How long can you concentrate? According to a research, an average human being can only hold the attention for up to 8 seconds in 2013, even shorter than a goldfish. With this kind of attention span, it’s very hard to get any creative work done. So that’s why we need a Georgetown University computer science professor Cal Newport to tell us how to do intensive, creative work in today’s distracted world. And he writes a whole book on it: Deep Work.

So, how to do deep work?

  1. Be focus, drown out the “shallow” activities like browsing facebook, mindlessly watching youtube videos. The reason is that the cost of task switching is high. If you jump from task to task, all these context switching will take a toll on your attention span– the previous task will still linger on your mind, AKA “attention residue”, and you won’t be able to get anything meaningful done.
  2. Commit to a schedule. You must set aside a time and a place to do your creative work. During this time, shut off your phone, allows no distraction. This is to prepare your mind for the battle ahead: “no more playing, time to focus!”
  3. Say “No” liberally. Reserve your “Yes” to the most important tasks only.
  4. Embrace boredom. Don’t try to fill your every single waking second with excitement or distraction or work. Your brain needs constant resting in order to come up with breakthrough ideas. Your brain needs downtime.

The last point deserves some elaboration. Brain is just like muscles, that needs constant exercise and equally important, nutrition and recharge. A lot of times when I was thinking hard about a task and I couldn’t break through the mental block, all I had to do at that point was to get up from my desk and took a walk, and then the solution usually just presented itself.

There were also times that when I was so fed up with a problem, that I vowed to never touch it again, and then the next day an idea just came and I was able to solve the problem instantly. A good night rest usually does the job well.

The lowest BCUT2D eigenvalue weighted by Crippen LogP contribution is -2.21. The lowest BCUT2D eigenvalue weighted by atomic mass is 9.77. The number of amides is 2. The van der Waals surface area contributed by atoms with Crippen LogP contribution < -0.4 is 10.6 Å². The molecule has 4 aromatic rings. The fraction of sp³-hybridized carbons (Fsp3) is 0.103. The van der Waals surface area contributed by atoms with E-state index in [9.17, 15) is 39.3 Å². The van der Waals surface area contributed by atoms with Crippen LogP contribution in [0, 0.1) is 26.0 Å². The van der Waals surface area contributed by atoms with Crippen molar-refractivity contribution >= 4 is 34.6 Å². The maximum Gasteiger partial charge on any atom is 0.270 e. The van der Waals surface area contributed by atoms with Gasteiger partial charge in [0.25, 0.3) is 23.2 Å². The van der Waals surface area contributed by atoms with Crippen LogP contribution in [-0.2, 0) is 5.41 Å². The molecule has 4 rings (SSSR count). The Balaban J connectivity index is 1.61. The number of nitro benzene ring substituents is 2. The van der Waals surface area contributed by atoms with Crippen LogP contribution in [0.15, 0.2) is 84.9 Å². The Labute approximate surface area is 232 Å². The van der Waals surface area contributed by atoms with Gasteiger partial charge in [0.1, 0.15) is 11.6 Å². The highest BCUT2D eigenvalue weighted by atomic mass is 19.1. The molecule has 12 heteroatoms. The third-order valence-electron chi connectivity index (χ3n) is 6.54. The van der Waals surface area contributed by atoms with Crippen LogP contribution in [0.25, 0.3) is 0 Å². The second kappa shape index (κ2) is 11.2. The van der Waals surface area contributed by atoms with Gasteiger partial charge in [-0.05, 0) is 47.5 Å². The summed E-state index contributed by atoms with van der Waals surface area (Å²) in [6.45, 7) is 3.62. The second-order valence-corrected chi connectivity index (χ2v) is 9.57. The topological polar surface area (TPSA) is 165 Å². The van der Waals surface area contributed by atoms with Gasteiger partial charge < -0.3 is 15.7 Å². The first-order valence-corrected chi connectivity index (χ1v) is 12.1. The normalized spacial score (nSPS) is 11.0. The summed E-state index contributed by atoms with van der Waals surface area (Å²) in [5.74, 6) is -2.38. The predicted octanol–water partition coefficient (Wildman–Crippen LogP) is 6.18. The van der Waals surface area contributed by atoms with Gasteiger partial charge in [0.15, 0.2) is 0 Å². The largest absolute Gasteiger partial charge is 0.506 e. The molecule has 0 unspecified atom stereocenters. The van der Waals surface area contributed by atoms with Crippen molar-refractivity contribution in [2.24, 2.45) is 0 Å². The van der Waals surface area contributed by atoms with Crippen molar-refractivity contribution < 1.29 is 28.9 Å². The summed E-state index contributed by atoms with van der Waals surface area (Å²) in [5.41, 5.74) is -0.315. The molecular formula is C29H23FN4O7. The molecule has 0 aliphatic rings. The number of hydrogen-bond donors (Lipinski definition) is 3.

Your capacity for deep work for any given day is limited to only a few hours. For a lot of people, it is like only 4 hours. Which makes the whole 8 hour a workday a not sensible idea especially for creative workers like programmers.

In IT, total number of hours is no longer a good yardstick to measure the productivity of a creative worker. As a programmer myself I can attest to this fact. By any measure, the code that I churn out at the end of my day is not as good as the code I write when I am just starting: I write less code with more errors in it. It’s safe to say that beyond a certain number of hours, the work that you do no longer meaningfully add value, in fact, it might very well subtract values because of bugs introduced!

So why there are companies that take pride on 996 working system ( 9am to 9pm, 6 days a week)? Do they not realize that all the overtime work is not only harmful to the employee’s health and social well being, but also subtracting values from the companies in general? One possible explanation that I can think of is that although creative workers know it in their heart, the upper management, who themselves are usually not creative workers, don’t really know ( or willing to believe in) about it. Furthermore, the detriment of excessive working hours is hard to quantify– there is no way to setup two similar companies, varying only the number of working hours and holding everything else the same, and then track the productivity as a result. All the world see is that “company A is successful and has a brutal culture, therefore the brutal culture must be responsible for the success”. This is a classic case of confusing between causation and correlation, an alternative explanation is equally likely: company A is successful despite of the brutal culture. In either cases, the causality link is hard to established. But not too many people are thinking critically, probably because… er… their attention span is short and they are hooked on social media?

In the absence of better metric, all the management see is the number of hours committed as a proxy to productivity. So in the end, someone might get promoted not because they are good but because they are willing to sacrifice for the show.

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